Houston has become the latest U.S. city to issue a boil-water advisory after a Sunday morning power outage at a treatment plant caused water pressure to fall below the level required by the Texas Commission on Environmental Quality. The situation in the Texas city affects at least 2.2 million residents’ water supply.
“We believe the water is safe but based on regulatory requirements when pressure drops below 20 psi we are obligated to issue a boil water notice,” tweeted the Houston Mayor’s Office on Sunday.
The city is asking folks to boil water for three minutes before consumption, and reminding people to avoid using chilled water and ice from any appliances connected to the waterline, such as a refrigerator. City officials are currently testing the water across the city to see if anything grows, they said at a press conference. The Texas Commission on Environmental Quality hopes to lift the notice by early Tuesday morning.
Here’s what to know about boil-water notices in the U.S.:
What causes a boil-water notice?
Boil-water notices are put in place when an event has potentially contaminated a public water system. This can include circumstances like power outages, storms, floods, water-line breaks, well problems, the loss of water pressure, or loss of disinfection.
Read more: America’s Clean Water Crisis Goes Far Beyond Flint. There’s No Relief in Sight
Can you shower or brush your teeth during a boil-water notice?
While a boil-water notice is in effect, the CDC advises people to boil all water before its use in any capacity, including bathing. Individuals should be careful not to swallow any water when they shower. Sponge baths are recommended for children.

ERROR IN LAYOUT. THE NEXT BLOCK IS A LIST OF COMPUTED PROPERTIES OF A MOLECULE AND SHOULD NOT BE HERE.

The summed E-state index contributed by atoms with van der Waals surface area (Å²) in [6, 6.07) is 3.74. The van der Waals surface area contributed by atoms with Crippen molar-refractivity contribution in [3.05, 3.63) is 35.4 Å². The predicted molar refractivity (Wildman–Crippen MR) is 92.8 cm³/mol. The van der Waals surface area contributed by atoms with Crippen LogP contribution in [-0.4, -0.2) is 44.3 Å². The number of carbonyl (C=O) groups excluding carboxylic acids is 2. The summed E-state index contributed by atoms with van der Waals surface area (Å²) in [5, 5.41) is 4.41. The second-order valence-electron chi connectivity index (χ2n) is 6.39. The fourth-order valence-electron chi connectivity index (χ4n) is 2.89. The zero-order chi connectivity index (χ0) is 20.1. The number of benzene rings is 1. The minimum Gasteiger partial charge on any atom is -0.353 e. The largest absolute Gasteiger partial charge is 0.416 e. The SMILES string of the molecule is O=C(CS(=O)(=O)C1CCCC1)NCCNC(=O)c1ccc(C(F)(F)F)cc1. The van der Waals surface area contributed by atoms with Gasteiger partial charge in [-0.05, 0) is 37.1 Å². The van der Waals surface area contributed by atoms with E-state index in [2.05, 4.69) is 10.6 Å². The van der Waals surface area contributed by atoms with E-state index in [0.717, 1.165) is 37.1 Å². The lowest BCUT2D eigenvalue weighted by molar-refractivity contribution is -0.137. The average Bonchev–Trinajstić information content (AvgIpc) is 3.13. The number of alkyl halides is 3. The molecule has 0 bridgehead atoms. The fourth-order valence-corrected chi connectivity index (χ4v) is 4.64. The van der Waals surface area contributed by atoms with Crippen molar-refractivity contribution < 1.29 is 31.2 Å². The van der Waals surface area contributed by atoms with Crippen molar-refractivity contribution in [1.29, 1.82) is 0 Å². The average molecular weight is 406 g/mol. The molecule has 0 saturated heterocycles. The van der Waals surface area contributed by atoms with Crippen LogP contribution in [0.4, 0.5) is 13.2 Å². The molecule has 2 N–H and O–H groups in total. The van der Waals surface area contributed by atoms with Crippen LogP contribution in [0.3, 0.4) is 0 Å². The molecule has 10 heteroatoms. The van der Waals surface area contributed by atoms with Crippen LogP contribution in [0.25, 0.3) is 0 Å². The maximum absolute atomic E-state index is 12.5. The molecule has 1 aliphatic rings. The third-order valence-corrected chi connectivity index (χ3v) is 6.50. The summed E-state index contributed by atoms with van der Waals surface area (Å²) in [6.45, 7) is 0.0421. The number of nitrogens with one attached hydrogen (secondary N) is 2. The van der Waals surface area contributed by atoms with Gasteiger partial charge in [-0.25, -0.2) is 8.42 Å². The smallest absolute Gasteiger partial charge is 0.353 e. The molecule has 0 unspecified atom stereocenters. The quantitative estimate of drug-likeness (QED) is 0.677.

Residents can brush their teeth with boiled water, or bottled water can also be used as an alternative, according to the New York State Department of Health (NYSDOH).
All water, even water that has passed through a filter, should be boiled before use.
How long do boil-water notices usually last?
Boil-water notices typically last somewhere in the range of 24 to 48 hours, though this can vary depending on the reason why the ordinance went into effect.
Are boil-water notices becoming more common?
While there is no official count of the exact number of boil-water notices issued in 2022 and years past, this year there have been boil-water advisories in cities including Detroit, Austin, and Laredo, Tex. In Jackson, Miss., alone, Mississippi Today reports, the city has issued 20 boil water notices just since Sept 15. (The city also has a legacy of poor water infrastructure that caused it to experience weeks without any reliable running water, a circumstance even worse than a boil-water advisory.) Meanwhile, approximately 240,000 water-main breaks happen every year, disrupting water systems for millions of Americans.
Part of this prevalence is likely due to the United States’ aging water infrastructure and extreme weather events, one 2020 paper in the Journal of Public Health Management and Practice noted. As climate change drives more extreme weather, that second factor may play an increasing role. Hurricane Ian, for example, caused communities in Lee County, Fla,. to undergo a boil-water notice in October.
Read more: The Mayor of Jackson, Miss. Had a ‘Radical’ Vision for His City. The Water Crisis May Have Put It Out of Reach
What happens if you drink tap water during a boil-water notice?
Boil-water advisories are put in place because water in the affected area either contains, or has the potential to contain, germs that could make people sick. If you do drink unboiled tap water during a boil-water notice, the NYSDOH says, the chances of becoming ill are still slim—but it’s possible.
Infants, children, the elderly, and those with compromised immune systems or chronic illness are the most at-risk. During these situations, one Texas doctor told ABC News, water quality can be similar to that of straight flood water, making it risky to consume it in any capacity.
If you feel ill after drinking water during such an advisory period, you should contact your healthcare provider. Symptoms of water-borne illness can include diarrhea, nausea, vomiting, cramps, and possibly fever.
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